Getting help raising the roof

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Throwing Rocks

 By Karen Sotvedt


Raising the Roof – Part 2

Thanks to the labour of volunteers, the promise of grant money from Nova Scotia Department of Health and Wellness, Physical Activity, Sport and Recreation, and the organization of additional fundraising by members, the roofing of the Middleton Curling Club has begun.   

At the semi-annual meeting on Wednesday, Nov. 14, the grant was announced, which meant work could commence.  By Thursday afternoon the strapping had been delivered and a team was up on the roof and beginning the job.  One of the main advantages of a steel roof (other than the previously reported fact that the racoons cannot chew through it) is that the shingled roof does not have to come off.  This means that rain is not going to be a problem while the work goes on, and it is not going to interrupt curling in any way.  

 The club is lucky that maintenance coordinator Ian Reesor has experience installing steel roofs so that most of the work can be done by club members.  This is the second big job the club has had to finance in two years, the first being the overhaul and upgrade of the aging ice plant.  The club has ongoing fundraising with raffles, bonspiels, and the Big Breakfasts, but at Wednesday’s meeting it was agreed that an additional source of revenue was going to be required so that club coffers are not emptied by the latest improvements.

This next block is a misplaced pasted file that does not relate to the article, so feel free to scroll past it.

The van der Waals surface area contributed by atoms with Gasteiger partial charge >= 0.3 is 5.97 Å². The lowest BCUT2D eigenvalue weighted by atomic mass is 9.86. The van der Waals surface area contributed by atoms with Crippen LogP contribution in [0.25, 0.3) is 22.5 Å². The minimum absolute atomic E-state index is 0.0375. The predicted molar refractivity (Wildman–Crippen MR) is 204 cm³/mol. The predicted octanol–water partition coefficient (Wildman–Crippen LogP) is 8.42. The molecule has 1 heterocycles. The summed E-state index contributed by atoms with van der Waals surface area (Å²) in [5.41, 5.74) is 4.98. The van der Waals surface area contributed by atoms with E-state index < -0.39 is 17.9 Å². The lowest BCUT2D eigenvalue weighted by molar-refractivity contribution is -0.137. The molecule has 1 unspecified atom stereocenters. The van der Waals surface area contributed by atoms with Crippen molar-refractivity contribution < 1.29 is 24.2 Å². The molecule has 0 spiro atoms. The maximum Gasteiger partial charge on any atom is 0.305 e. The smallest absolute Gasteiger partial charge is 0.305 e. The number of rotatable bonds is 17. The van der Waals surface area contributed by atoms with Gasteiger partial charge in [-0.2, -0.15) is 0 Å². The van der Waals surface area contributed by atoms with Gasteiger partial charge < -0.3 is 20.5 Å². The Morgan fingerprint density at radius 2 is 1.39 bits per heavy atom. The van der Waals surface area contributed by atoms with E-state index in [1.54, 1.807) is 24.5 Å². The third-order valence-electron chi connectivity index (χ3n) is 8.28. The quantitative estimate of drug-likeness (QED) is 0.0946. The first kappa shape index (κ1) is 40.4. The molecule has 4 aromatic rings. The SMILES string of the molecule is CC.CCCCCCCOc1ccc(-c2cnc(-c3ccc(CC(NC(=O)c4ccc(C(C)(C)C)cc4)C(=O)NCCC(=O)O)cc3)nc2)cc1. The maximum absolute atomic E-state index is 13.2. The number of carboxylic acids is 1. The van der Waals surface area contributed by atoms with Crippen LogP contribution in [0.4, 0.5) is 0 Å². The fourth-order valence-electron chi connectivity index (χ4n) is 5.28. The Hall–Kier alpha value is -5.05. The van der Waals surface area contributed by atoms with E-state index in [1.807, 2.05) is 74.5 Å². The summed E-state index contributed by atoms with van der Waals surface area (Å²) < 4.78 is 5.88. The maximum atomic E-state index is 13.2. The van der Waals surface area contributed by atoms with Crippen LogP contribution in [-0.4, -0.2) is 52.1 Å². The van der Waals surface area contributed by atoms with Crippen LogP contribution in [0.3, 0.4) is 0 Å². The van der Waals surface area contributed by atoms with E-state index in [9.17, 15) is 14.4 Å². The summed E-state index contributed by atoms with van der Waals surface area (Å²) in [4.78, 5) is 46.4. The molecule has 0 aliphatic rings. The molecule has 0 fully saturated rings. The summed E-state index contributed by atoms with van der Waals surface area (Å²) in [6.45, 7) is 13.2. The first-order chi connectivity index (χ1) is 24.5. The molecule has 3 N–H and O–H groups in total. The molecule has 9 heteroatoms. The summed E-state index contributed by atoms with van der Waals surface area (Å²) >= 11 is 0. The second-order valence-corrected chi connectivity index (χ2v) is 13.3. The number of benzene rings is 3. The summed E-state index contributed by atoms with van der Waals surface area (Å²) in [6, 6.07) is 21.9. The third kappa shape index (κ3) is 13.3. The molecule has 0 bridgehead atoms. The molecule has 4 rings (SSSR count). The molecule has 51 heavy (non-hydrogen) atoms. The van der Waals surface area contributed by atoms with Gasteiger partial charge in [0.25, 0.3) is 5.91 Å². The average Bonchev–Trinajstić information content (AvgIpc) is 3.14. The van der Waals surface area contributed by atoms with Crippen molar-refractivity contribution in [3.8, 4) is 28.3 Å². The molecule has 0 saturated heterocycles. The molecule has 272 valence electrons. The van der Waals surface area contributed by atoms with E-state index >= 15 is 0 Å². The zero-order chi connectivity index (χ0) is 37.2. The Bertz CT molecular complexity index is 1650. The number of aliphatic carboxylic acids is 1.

Bob Clattenburg and Dave Acker, who have run successful drives for speciality projects in the past, have offered to come up with a proposal to cover this one-time expense (at least it should be; with a 40-year life span, the steel roof should outlast many of us).

With the work progressing the curling is going on undisturbed.  The club has a busy schedule Monday through Thursday with club curlers, and is also booked for social and curling events by outside groups during the weekends.  Seasonal parties have begun and with the bar area overlooking the curling surface, and the dining room with fully equipped kitchen, it is a cosy and attractive place to have an event, whether you are curling or not.

The club also runs frequent Big Breakfasts, always well-attended by the local community, with the next one being on Saturday, Dec. 8, the day of the club’s day- long Christmas Fete.  This annual fair combines a sparkly ticket auction of beautiful seasonal items, with the breakfast, bake sale, and curling in addition.  Even if you don’t curl, you can come for the food and the auction and stay for the show.  Watch this space:


Karen Sotvedt is a member of the Middleton Curling Club and writes this weekly column, Throwing Rocks, for The Spectator.

Organizations: Middleton Curling Club, Nova Scotia Department of

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